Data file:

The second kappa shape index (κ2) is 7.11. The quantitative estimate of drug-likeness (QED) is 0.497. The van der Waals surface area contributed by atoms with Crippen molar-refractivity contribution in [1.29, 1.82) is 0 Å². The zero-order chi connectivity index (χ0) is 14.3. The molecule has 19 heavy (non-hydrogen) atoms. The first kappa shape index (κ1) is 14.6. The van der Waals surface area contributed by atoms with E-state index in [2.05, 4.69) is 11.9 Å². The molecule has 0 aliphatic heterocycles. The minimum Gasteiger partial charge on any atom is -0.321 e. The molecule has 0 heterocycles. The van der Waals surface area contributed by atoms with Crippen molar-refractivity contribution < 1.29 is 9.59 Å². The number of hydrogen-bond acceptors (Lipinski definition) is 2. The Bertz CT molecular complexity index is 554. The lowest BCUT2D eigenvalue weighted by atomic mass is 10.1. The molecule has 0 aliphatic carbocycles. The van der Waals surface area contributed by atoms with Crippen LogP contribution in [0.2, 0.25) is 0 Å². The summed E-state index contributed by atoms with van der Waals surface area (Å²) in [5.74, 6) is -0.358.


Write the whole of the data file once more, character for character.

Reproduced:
The second kappa shape index (κ2) is 7.11. The quantitative estimate of drug-likeness (QED) is 0.497. The van der Waals surface area contributed by atoms with Crippen molar-refractivity contribution in [1.29, 1.82) is 0 Å². The zero-order chi connectivity index (χ0) is 14.3. The molecule has 19 heavy (non-hydrogen) atoms. The first kappa shape index (κ1) is 14.6. The van der Waals surface area contributed by atoms with E-state index in [2.05, 4.69) is 11.9 Å². The molecule has 0 aliphatic heterocycles. The minimum Gasteiger partial charge on any atom is -0.321 e. The molecule has 0 heterocycles. The van der Waals surface area contributed by atoms with Crippen molar-refractivity contribution < 1.29 is 9.59 Å². The number of hydrogen-bond acceptors (Lipinski definition) is 2. The Bertz CT molecular complexity index is 554. The lowest BCUT2D eigenvalue weighted by atomic mass is 10.1. The molecule has 0 aliphatic carbocycles. The van der Waals surface area contributed by atoms with Crippen LogP contribution in [0.2, 0.25) is 0 Å². The summed E-state index contributed by atoms with van der Waals surface area (Å²) in [5.74, 6) is -0.358.